On Sunday, 29 September 2021, the New York Times reported that Hurricane Ida was responsible for the deaths of at least “43 people” in over four states — New York, New Jersey, Pennsylvania, and Connecticut. The hurricane also caused intense flooding and power outages of thousands of homes in Gulf states such as Louisiana, Texas, Mississippi, and Florida. Labeled as a Category 4 storm with wind speeds up to 145 miles per hour, many states have declared the onslaught of the hurricane as a “public health emergency” and a “major disaster.” Compounded by the effects of persisting structural inequities and climate change, many communities, particularly low-income populations, remain incredibly vulnerable to the storm’s aftermath.
To fully understand the potential long-term impact of the storm on the groups mentioned above, we must examine the effects of Hurricane Katrina in 2005. According to Vox, similar to Hurricane Ida, Hurricane Katrina was a Category 4 storm that devastated many lives and severely destroyed city infrastructure. These effects were very profound in New Orleans, Louisiana, where a “botched relief effort” by federal and state authorities left residents with little aid and financial compensation.
Rather than government aid, monetary compensation, and the availability of affordable housing for displaced groups, privatization was justified by attempts to “rebuild infrastructure” for the sake of profitability. Moreover, in “Chronic disaster syndrome: Displacement, disaster capitalism, and the eviction of the poor from New Orleans,” the authors elaborate that due to corporate interests and ineffective government response, gentrification and soaring insurance prices exacerbated existing structural inequalities. Known as “disaster capitalism,” companies serve to profit from the onslaught of climate disasters while those displaced bear the brunt of it.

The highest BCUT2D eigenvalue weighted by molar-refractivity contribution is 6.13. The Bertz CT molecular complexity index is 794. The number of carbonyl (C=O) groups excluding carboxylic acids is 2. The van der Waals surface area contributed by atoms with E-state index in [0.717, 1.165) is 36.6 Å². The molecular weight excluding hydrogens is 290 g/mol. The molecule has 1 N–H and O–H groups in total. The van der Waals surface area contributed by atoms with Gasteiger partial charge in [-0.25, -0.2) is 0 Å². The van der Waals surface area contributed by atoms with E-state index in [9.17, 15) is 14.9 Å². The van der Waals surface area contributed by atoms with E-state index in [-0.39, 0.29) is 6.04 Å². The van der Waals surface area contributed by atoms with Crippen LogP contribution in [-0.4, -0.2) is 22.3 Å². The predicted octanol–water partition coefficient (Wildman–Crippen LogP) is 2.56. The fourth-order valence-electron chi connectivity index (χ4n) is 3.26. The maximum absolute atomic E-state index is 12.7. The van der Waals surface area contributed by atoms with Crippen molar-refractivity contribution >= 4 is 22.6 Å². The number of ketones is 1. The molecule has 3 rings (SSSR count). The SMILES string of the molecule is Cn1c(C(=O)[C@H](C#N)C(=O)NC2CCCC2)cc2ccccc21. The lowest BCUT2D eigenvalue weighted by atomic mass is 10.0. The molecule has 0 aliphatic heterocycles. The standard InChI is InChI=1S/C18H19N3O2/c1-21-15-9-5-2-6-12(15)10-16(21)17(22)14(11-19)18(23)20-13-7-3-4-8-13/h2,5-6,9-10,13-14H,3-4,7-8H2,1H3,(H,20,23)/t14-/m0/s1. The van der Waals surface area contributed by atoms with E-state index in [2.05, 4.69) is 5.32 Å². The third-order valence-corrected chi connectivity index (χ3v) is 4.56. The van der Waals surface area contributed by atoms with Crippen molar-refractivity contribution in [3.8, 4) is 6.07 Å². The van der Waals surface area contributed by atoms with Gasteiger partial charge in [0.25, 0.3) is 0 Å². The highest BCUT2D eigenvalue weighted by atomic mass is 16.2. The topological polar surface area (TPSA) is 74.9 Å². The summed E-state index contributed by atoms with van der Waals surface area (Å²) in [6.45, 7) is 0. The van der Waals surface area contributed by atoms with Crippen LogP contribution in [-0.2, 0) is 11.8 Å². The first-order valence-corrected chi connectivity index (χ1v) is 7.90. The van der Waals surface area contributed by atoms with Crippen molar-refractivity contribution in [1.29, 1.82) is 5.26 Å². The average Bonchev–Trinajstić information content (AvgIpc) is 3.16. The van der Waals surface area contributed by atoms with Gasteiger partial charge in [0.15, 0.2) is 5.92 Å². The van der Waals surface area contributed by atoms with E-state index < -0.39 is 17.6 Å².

Similarly, human-induced climate change underlies the increasing severity of climate disasters internationally, disproportionately affecting the poor. According to the United Nations Climate Change 2021 Report, “human influence” is the primary factor affecting the “widespread and rapid changes” in the warming of the Earth’s “atmosphere, ocean, and land.” This warming is attributed to the Earth’s inability to absorb heightened carbon emissions that have dramatically increased in the past century.
Therefore, these emissions cause the Earth to “trap additional heat,” thus “raising Earth’s average temperature,” melting ice, and rising sea levels, which make for more frequent, unpredictable, and damaging storms. Subsequently, those with limited resources face the most risk as they have less capacity to adapt to a sudden disruption of their livelihoods caused by such storms.
Furthermore, in the case of Hurricane Ida, policymakers must consider these factors to guide future decisions as uncertainty continues to loom over climate concerns. First, as seen from the consequences of Hurricane Katrina, policymakers should create sustainable long-term solutions to ensure residents have adequate access to housing options, federal aid, and substantive government assistance. More important, however, is an increased effort to work alongside communities that will be affected most by climate disasters.
According to the Organization for Economic Cooperation and Development, in the short term, local and federal governments must collaborate with civil society and its leaders to identify the vulnerabilities of low-income communities to climate change. By focusing on a bottom-up approach, governments can better integrate local concerns and knowledge of these communities into policy decisions that affect them.
On a broader level, we as a society must give serious consideration to new research that outlines dramatically different climate scenarios. Though the Earth’s warming can’t be prevented entirely, the United Nations states that mitigating the harshest effects of climate change will require “strong, rapid, and sustained reductions” in greenhouse gas emissions. Accomplishing this task will require the most significant contributors to these emissions to commit to policies that adhere to the guidance of new climate research. Failure to do so will result in exacerbated consequences for the aforementioned populations, who experience the worst impacts of climate change.
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